The drone takes off, hovering a few feet off the ground. I guide it up to about 12 feet with the throttle on the remote control. Then my three year old son takes over. He taps the screen on an iPad running our piloting app. The drone, a DJI Phantom 4, begins to ascend, heading towards an abandoned grainery. My son happily taps away at the screen, shifting the drone here and there. You wouldn’t notice how frantically he’s tapping from the footage he captured, which is buttery smooth.
Eventually he taps on tree. The Phantom 4 cruises towards it, adjusting slightly to avoid the obstacle. The end result is a dramatic shot, with the drone splitting the difference between two trees, sunset shining on their outstretched branches, passing far closer than I would have felt comfortable with if I was the one in control.
Before the Phantom 4, the best a camera drone could offer was the ability to follow your GPS signal. It works well enough, but has serious limitations. In practice it’s a bit like playing Marco Polo. The drone has a general sense of where you are, but can’t actually see you or the world around it. With just GPS to rely on, drones struggled to adjust for sudden changes in direction or speed, to keep subjects in frame when in close range — and of course, to avoid obstacles like trees, lampposts, and ski lifts.
TRYING TO CRASH MADE ME PHYSICALLY ILL
I spent the last few days putting the Phantom 4 through its paces, spending most of my time on the brand new fully autonomous features. It took me a while to get up the courage to fly it full throttle at a wall, and I felt physically sick with fear when I did, but the unit never failed to sense a crash and come to a halt. It picked out brick walls, trees, even chain link fences. Along with obstacle avoidance, the Phantom 4 can be flown simply by tapping on your screen, as my son did. And it can use its computer vision to identify a specific person and follow them, keeping the subject of your film perfectly in frame.
DJI’s Phantom has been our favorite model of drone for the last few years, but this latest version doesn’t merely hold onto the mantle as the best unit you can buy. By adding computer vision and fully autonomous capabilities, the Phantom 4 has dramatically raised the bar on what is possible with a consumer caliber camera drone, both for complete amateurs who want to start flying and for professionals who are crafting complex and dangerous shots.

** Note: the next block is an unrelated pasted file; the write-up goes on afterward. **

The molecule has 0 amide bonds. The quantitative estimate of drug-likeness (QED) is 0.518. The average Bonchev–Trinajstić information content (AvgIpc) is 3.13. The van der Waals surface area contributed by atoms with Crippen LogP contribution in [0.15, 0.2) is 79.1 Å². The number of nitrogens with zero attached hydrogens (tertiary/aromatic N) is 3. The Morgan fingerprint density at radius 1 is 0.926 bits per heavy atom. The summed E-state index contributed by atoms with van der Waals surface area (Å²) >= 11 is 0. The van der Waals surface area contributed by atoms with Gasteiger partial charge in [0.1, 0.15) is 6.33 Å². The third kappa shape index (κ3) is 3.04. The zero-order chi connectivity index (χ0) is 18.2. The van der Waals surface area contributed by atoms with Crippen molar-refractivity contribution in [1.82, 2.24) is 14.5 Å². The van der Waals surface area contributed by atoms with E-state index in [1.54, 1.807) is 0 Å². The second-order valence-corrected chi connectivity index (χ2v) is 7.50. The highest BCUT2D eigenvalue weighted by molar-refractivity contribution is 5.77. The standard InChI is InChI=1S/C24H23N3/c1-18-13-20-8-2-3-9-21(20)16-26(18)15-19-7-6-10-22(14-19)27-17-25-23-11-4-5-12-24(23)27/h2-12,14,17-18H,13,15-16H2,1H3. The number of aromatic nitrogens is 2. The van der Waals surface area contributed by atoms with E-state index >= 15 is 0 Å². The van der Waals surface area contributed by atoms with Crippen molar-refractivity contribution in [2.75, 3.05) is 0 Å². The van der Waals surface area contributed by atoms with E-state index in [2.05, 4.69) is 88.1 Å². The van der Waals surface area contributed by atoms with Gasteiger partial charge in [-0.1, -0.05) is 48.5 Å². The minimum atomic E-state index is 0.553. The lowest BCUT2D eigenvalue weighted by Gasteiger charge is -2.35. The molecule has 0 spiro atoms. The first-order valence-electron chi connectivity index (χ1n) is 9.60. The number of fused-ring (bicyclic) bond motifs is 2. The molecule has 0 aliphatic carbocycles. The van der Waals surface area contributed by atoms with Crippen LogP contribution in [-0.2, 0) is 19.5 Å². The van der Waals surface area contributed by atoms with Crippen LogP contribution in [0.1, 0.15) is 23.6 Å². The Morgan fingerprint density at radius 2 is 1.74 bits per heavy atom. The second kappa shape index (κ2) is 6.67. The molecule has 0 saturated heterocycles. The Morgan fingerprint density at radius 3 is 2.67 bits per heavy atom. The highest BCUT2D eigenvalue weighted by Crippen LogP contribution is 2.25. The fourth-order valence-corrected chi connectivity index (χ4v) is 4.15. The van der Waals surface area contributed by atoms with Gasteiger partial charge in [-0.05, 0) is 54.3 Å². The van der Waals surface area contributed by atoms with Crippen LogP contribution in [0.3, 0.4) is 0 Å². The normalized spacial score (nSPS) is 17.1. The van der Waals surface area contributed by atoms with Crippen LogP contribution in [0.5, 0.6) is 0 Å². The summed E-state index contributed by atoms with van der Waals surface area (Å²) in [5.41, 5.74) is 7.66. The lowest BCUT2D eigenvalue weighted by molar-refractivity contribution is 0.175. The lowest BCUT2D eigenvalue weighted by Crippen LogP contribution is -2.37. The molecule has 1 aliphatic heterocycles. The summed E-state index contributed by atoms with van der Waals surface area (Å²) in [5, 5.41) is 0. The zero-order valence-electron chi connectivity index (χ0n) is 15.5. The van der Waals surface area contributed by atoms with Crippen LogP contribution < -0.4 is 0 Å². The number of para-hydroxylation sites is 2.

The Phantom 4 now essentially operates at three speeds. When you have object avoidance turned on, it tops out at a little above 22 miles per hour. In normal flight mode it can reach 35 miles an hour, and in the new sport mode it can fly at an astonishing 45 miles per hour. For experienced pilots, sport mode is a real treat, adding a lot of horsepower and agility to the craft. For professional camera operators sport mode will enable a lot more dynamic chase shots while filming high speed stunts or races.
LIKE A TRIPOD IN THE SKY
DJI claims the Phantom 4 is five times more stable than its predecessor, and in our testing it delivered incredibly smooth footage. While hovering it never had an issue holding its exact position to within an inch or two, even in moderate winds. The extra stability come courtesy of an additional IMU, and double the number of downward facing cameras and sonar sensors, which the Phantom uses for its visual positioning system. When executing an automatic return to its home position the craft always landed within a few inches of its takeoff position.
MUCH NICER FOOTAGE
The Phantom 4 uses the same remote controller and Light-bridge video down-link technology as the Phantom 3. In our testing it never lost connection and the video stream was extremely clear and free of lag. I don’t have an expert eye for film, but according to our video team the footage from the Phantom 4 was a big improvement. It looked more “raw” — a higher dynamic range, less digital sharpening, and less saturation — all perks that give you more flexibility when editing and coloring the footage later on.
All the intelligent flight modes found on the Phantom 3 — way-point navigation, orbit, follow, and track — are available here as well. They still rely on GPS and haven’t changed much, although I found them a little bit more accurate at close range. Given the new autonomous features available, however, you probably won’t rely on this mode for anything but way-point navigation.